How to Make the First Strike Your Last
By Bob Kasper, ©1996

A few years back I wrote an article which focused on the basic principles of close quarters combat. In that article I gave a brief overview of SCOPE which is an acronym for Simplicity, Control, Offense, Power, and Effectiveness. Each of these principles is as equally important as the other. Take one away and you'll have a hole in your combative skills.
One principle which I feel needs to be emphasized is Power. No matter how fast or aggressive you are if you do not possess power in your execution of technique, you're going to fail in stopping your assailant. Executing simplistic, effective techniques will all be in vain unless there is a substantial amount of juice behind those techniques. Peter Robins said the first thing to do in a violent encounter is to "take away the intention." Hit them hard enough, and they'll completely forget why they were even there. The following are my five principles of power that I developed based on my decades of study in the martial arts. I use these whenever I teach a technique. Follow these and make your first strike the last.
A while back my Instructors had the assignment to come up with an acronym for these five principles of power development. John Watson came up with SWAMP.
S - stay relaxed
W - weapon first
A - acceleration
M - move in the direction of the strike
P - plunge your body weight into the technique.
Stay relaxed. Of all of the power principles this is probably the hardest to develop. I'm not advocating to stay relaxed when someone is all over you trying to end your breathing habits. It is learning to use your body at maximum proficiency. Staying relaxed is essential for your body to move swiftly and economically. Explosive movement doesn't come from stiff, tense muscles. You need to stay loose. The key word here is concentration. Concentrate on being relaxed before you explode into the technique. You'll find your movements to be much more dynamic.
Weapon first. This is another one of those hard to develop techniques. We want to throw the weapon first so to not telegraph our intentions. Let him feel the technique before he sees it. This is most important when executing a pre-emptive strike, which should be 100% of the time if possible. Although follow up strikes do tend to be a little more difficult when moving the weapon first, this is no reason not to try. Following this principle as often as possible will make your technique delivery much faster and more powerful.
Acceleration. Acceleration is simply speed. Once you move do so as fast as your body can and don't stop until it's over. This is most important on that initial strike. Here we go back to the first principle of staying relaxed. Tense muscles move slower. Stay relaxed and throw that strike as fast as possible and the results will speak for themselves. When you throw a technique, throw it fast. Accelerate, and keep accelerating until it's over.
Move in the direction of the strike. During a GHCA Assault I observed our AIs teaching the unarmed section of our combatives training. I stopped the class several times to point out the fact that their bodies were moving in the same direction as the strike. Bodies were turning into axe-hands as well as moving upward with chin-jabs. You can't move mass into a blow when that same mass is moving in a different direction.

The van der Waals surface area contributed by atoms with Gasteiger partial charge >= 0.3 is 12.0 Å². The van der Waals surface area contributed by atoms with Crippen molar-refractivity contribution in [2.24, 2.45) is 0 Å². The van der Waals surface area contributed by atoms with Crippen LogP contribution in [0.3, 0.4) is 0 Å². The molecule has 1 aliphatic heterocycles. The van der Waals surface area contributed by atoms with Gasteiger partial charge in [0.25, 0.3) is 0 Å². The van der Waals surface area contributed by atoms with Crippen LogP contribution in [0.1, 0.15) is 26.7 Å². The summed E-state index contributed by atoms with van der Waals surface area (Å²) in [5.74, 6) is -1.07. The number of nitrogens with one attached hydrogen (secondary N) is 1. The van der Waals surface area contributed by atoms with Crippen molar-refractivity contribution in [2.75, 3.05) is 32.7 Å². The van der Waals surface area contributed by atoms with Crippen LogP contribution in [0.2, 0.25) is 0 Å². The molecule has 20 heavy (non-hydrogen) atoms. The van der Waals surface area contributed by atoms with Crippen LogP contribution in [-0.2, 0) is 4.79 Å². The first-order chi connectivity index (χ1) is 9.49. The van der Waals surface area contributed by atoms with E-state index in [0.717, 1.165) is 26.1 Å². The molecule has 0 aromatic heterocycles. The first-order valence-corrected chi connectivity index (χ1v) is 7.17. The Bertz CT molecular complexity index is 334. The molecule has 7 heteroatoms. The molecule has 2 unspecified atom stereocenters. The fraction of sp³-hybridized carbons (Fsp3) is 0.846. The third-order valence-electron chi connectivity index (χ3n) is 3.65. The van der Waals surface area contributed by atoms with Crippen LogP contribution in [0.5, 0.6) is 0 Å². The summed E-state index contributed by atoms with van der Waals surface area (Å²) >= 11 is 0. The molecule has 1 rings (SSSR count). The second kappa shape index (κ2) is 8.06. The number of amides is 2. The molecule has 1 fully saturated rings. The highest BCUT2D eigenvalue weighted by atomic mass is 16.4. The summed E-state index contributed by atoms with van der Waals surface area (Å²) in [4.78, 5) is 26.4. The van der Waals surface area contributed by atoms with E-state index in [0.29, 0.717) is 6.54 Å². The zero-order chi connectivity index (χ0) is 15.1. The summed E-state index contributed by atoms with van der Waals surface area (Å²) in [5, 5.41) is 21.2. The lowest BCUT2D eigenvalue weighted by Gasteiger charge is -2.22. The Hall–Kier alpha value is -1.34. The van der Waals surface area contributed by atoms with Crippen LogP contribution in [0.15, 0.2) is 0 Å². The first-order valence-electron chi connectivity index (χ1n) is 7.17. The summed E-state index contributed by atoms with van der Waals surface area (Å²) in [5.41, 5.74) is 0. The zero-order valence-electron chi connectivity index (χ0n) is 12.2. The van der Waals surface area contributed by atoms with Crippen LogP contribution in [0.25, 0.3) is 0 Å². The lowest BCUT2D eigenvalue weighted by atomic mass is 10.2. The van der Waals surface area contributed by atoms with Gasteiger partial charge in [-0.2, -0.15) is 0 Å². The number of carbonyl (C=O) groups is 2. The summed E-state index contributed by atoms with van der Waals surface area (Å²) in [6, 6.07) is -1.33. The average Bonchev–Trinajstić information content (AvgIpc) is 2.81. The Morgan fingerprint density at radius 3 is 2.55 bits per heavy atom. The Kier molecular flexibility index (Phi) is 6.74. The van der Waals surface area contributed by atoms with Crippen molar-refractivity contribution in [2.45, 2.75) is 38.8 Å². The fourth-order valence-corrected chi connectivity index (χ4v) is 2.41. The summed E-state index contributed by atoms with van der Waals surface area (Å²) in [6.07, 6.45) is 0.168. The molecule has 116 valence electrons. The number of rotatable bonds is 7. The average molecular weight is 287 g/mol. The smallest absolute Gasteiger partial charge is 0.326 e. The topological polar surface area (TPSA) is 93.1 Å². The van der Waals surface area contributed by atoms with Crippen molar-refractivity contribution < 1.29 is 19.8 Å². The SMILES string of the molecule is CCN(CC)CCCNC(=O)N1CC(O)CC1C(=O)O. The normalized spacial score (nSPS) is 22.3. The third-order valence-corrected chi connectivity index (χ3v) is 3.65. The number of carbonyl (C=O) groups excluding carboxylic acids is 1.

Plunge your body weight into the technique. In order to do this you must be applying two other principles: Moving the weapon first and moving in the direction of the strike. If you're not moving the weapon first your body is going to move and set before the strike lands and results in your weight settling before the weapon strikes. No mass, no power. If you're not moving in the direction of the strike there is no mass there to plunge. Plunging means throwing all of your body weight directly into the strike before your mass settles.
Each of these principles supports the other. Take one away and you'll have a dramatic loss in explosive power. This is especially important in non-telegraphing, pre-emptive strikes. Students have a tendency to want to wind a technique up to get as much power as possible. That's good! But if you're telegraphing your initial strike, all the power in the world isn't going to help when you're on your back in a daze. The key in pre-emptive is delivering explosive power when they're not expecting it. And the only way to do that is to follow the SWAMP principles.
As instructors we want to repeat these principles prior to each power development session. Let them sink in so the student can police his own training. We then want to watch for missing principles. Is the student's weight landing after the strike hits, or is it landing before the strike? Is he turning his body into the strike, or is he still, or is he moving away? Are both of his legs moving with his body, or is he leaving his leg lagging behind? Is he loose and moving smoothly, or is he tense and choppy? Is his weapon moving first, or is his hip, leg, arm, torso, etc. moving first? Make sure you show him what he was doing wrong before you show him how to do it right. Unless he sees his mistake, he will think he is doing it right. Watch, detect, analyze, and correct. Hit 'em first, hit 'em fast, hit 'em hard.
Note: I'd like to thank John Watson for coming up with this great acronym. It fits perfectly. Webster defines swamp as "overwhelm." This is exactly what we want to do. SWAMP their ass.